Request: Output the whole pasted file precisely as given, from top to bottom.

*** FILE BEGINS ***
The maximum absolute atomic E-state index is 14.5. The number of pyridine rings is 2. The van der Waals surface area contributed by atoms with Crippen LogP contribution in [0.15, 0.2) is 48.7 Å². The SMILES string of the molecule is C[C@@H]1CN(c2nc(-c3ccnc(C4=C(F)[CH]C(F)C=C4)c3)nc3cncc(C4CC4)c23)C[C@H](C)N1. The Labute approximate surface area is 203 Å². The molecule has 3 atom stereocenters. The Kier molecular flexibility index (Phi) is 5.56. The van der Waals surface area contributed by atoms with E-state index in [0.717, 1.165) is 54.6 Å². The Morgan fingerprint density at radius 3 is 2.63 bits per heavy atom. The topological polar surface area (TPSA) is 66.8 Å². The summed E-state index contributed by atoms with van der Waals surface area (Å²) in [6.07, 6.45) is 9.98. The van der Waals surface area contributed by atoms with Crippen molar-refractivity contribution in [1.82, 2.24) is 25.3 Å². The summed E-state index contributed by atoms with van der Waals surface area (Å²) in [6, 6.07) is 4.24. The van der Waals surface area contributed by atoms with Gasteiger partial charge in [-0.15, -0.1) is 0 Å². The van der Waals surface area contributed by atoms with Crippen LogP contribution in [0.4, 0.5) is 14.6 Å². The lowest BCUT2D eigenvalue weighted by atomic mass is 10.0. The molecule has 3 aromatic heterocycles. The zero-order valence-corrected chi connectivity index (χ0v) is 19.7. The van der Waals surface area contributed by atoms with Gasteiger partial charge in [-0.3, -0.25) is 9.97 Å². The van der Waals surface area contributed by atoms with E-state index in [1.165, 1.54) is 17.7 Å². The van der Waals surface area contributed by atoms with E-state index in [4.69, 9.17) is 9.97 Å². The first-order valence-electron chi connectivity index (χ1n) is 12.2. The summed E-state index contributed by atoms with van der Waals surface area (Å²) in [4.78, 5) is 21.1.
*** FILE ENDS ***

The maximum absolute atomic E-state index is 14.5. The number of pyridine rings is 2. The van der Waals surface area contributed by atoms with Crippen LogP contribution in [0.15, 0.2) is 48.7 Å². The SMILES string of the molecule is C[C@@H]1CN(c2nc(-c3ccnc(C4=C(F)[CH]C(F)C=C4)c3)nc3cncc(C4CC4)c23)C[C@H](C)N1. The Labute approximate surface area is 203 Å². The molecule has 3 atom stereocenters. The Kier molecular flexibility index (Phi) is 5.56. The van der Waals surface area contributed by atoms with E-state index in [0.717, 1.165) is 54.6 Å². The Morgan fingerprint density at radius 3 is 2.63 bits per heavy atom. The topological polar surface area (TPSA) is 66.8 Å². The summed E-state index contributed by atoms with van der Waals surface area (Å²) in [6.07, 6.45) is 9.98. The van der Waals surface area contributed by atoms with Crippen molar-refractivity contribution in [1.82, 2.24) is 25.3 Å². The summed E-state index contributed by atoms with van der Waals surface area (Å²) in [6, 6.07) is 4.24. The van der Waals surface area contributed by atoms with Gasteiger partial charge in [-0.15, -0.1) is 0 Å². The van der Waals surface area contributed by atoms with Crippen LogP contribution in [0.4, 0.5) is 14.6 Å². The lowest BCUT2D eigenvalue weighted by atomic mass is 10.0. The molecule has 3 aromatic heterocycles. The zero-order valence-corrected chi connectivity index (χ0v) is 19.7. The van der Waals surface area contributed by atoms with Gasteiger partial charge in [-0.3, -0.25) is 9.97 Å². The van der Waals surface area contributed by atoms with E-state index in [1.165, 1.54) is 17.7 Å². The van der Waals surface area contributed by atoms with E-state index in [4.69, 9.17) is 9.97 Å². The first-order valence-electron chi connectivity index (χ1n) is 12.2. The summed E-state index contributed by atoms with van der Waals surface area (Å²) in [4.78, 5) is 21.1.